"You really get the ego pounded out of you. After 15 days of everything you've got, you're so totally stripped down that you have a kind of openness… It's pushing yourself and challenging yourself. Yes, it's tough, but there are great moments.
"It's all part of the adventure."

I guess the answer lies right there ... It's all part of the adventure.

Monday, 3 April 2017

Race to Cradock 2017

Waking, it took me a second or two to make sense of my surroundings. Ahead, and at the foot of the mountain pass, the lights of Cradock, my objective, twinkled in the predawn darkness. To my right, on the fringes of the bubble of light cast by my bike light, I could see the rock face of the road cutting flashing by. To my left a chasm of darkness. I applied the brakes and brought my bike to a stop. I was too close to the finish to end my race in a crash on the final descent. 

I propped my bike against the rocks, set my alarm for five minutes and sat in the ditch with my back to the rock face. Within seconds I was asleep.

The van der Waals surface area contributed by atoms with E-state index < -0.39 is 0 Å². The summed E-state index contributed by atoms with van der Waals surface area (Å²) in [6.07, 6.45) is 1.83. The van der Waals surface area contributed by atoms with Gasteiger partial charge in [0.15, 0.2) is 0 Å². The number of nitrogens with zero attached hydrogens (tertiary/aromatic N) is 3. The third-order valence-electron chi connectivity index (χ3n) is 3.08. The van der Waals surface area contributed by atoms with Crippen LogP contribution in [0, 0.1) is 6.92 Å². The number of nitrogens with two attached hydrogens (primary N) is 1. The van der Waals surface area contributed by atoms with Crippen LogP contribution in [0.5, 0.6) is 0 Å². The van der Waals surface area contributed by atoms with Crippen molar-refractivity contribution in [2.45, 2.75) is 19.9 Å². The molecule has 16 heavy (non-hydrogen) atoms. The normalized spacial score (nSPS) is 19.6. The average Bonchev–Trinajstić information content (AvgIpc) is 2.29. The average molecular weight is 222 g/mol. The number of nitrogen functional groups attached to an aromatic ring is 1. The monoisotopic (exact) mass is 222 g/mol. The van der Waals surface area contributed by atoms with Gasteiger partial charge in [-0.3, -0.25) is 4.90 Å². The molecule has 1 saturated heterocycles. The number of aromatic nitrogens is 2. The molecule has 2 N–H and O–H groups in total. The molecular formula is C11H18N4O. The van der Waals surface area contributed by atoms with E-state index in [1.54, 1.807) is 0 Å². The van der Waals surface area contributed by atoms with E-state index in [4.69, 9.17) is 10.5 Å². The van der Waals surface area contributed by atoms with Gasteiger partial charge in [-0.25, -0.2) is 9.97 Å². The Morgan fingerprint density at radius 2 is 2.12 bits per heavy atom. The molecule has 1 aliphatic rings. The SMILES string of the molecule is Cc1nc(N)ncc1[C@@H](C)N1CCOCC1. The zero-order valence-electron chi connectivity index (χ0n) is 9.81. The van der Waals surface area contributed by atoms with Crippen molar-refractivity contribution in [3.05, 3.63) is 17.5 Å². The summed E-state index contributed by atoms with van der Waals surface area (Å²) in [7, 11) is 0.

During a week dominated by the ABSA Cape Epic I rode my bike across the Eastern Cape from Rhodes to Cradock. The Race to Cradock, an event of the Freedom Challenge, could be described as a boutique event. It's niche in that it is very limited in numbers and attracts a particular type of rider. 

If razzmatazz, daily post race massages, cold beers at the Chill-Zone, photographers around each corner, fully functioning water points offering an array of refreshments, nightly gatherings to highlight the performances of the day, prize-giving and daily results posted to see who is edging out who, is your thing, then the Race to Cradock is not for you. 

If you merely want to experience the simple joy of riding your bike or fancy pitting yourself against yourself then perhaps you would feel as at home on the Freedom Trail as I do. 

I had been on the go for nearly 49 hours covering 570 km. In that time I had only banked 25 minutes of roadside sleep. I was only thirty minutes from the finish line and had finally lost the battle against the sleep monsters who had been tormenting me for the last hour.

By the time I opened my eyes the Eastern sky showed the first signs of the advancing dawn. I hopped on my bike and rode the final 15 kilometres into town. 

It had been a good race. I had ridden hard and I ridden long. It was my best performance to date over that section. It was completely satisfying and made me feel alive.